5. 7 points
    *yes, although Glorantha is a flat lozenge, rather than a globe, it too has a horizon. Let Clement Longhair of the Nochet Lhankor Mhy Temple explain: ON THE PROPERTIES OF THE ELEMENTS: HOW FAR CAN SOMEONE SEE ON THE OCEAN? As is well known Light, like Fire, is a manifestation of Aether and thus properly belongs in the Sky World. The elements always seeks their own proper level in the bubble that is Glorantha, thus light tends to curve upward slightly as it flits along at a great pace. This is why you see the top of a mast as a ship approaches, then the sails, then the body. Some crude drawings may make this more clear: At this stage the light from the mast barely skims the waters, making the top visible, but the path that light from the sails would have to take intersects the ocean's surface and is absorbed by the hungry waters. A little thought reveals this to be the true explanation for the 'horizon' of seafarers and for why the tops of objects are seen first as a distant object approaches. Note also that an observer higher up may see farther, thus we have lookouts atop the masts of ships and observation towers (this phenomenon is seen on land as well but is less obvious.) As for the counter-arguments by the ignorant, these rest on the principle that light travels in straight lines. Obviously this must be false, as we know that Light is but the subtle form of Fire, which, seeking its proper level, tends to rise. Thus it is insupportable that light should not curve upward in it path. Objections of the Ignorant: 1. That Light descends from the Sun and Stars, invalidating my Claims. I answer this as follows: beyond the Sky Dome is a Shining World. Of the Shining World's great Light, but a small Fraction descends to us along the paths pioneered by mighty Yelm and his lesser descendants and followers. The Will of these divine Beings is to send light to the mortal world, hence the light descends, against its Nature. However, it always yearns to return unto its true Home. 2. That El-Metal (Gold) falls Down toward the Earth with great Force, against the Tenets of my Theory. I answer this as follows: Yelm's metal indeed falls down with great Force, but in the oldest records this is not so. In Godtime, before the Darkness, it was the Lightest of Metals and would even Leap and Dance about, from the Yearning of the Fire Within to return to the Sky World. See , and lastly "The Sun Wheel Dancers" by Hector the Wise of Sun County for a compilation of the works of the Ancient Authors I have cited. Only after the Sunslaying (familiar to all who love the Lightbringer Saga) did Gold become heavy and lifeless, seeking to join the Celestial Emperor in the Underworld. Thus through the actions of Great Orlanth did Gold become the heaviest of Metals. [from the Nochet Collectanea XXIX. 344.88]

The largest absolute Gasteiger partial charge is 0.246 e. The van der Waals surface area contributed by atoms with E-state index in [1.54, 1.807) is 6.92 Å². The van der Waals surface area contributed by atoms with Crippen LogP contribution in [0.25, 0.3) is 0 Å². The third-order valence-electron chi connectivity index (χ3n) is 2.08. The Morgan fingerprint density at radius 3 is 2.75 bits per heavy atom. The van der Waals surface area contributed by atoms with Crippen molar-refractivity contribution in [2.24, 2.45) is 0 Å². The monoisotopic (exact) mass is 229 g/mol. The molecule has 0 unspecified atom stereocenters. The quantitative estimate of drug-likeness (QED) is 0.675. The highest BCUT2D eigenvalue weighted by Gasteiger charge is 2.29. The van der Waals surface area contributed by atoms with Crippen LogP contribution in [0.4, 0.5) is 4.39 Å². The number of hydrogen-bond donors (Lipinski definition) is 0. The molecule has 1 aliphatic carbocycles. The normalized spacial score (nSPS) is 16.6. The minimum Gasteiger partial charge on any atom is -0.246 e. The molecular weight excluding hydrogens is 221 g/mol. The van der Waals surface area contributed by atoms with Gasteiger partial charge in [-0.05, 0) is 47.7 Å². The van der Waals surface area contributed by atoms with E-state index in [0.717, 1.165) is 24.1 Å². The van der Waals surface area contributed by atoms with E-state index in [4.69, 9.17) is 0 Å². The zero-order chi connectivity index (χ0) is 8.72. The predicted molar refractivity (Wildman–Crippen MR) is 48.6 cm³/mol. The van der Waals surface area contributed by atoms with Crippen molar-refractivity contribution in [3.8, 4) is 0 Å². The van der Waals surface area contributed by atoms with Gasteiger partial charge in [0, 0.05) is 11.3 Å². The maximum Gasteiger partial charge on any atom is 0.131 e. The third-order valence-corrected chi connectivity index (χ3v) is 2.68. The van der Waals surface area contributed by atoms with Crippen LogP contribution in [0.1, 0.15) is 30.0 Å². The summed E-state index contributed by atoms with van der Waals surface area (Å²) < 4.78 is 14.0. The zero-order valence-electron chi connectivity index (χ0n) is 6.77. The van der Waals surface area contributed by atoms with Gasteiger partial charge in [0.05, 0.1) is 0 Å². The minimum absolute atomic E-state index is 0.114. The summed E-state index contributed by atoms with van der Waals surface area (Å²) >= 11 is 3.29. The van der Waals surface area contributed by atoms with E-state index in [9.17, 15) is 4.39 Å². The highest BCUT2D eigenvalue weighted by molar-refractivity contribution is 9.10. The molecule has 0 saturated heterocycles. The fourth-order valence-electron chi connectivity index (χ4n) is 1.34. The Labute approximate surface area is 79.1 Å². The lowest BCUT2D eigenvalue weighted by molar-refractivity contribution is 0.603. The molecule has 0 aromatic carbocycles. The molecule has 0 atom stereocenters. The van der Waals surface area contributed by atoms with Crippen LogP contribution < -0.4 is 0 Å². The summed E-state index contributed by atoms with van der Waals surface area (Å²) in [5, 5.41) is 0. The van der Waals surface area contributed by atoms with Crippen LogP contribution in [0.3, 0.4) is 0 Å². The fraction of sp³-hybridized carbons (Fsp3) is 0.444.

6. 6 points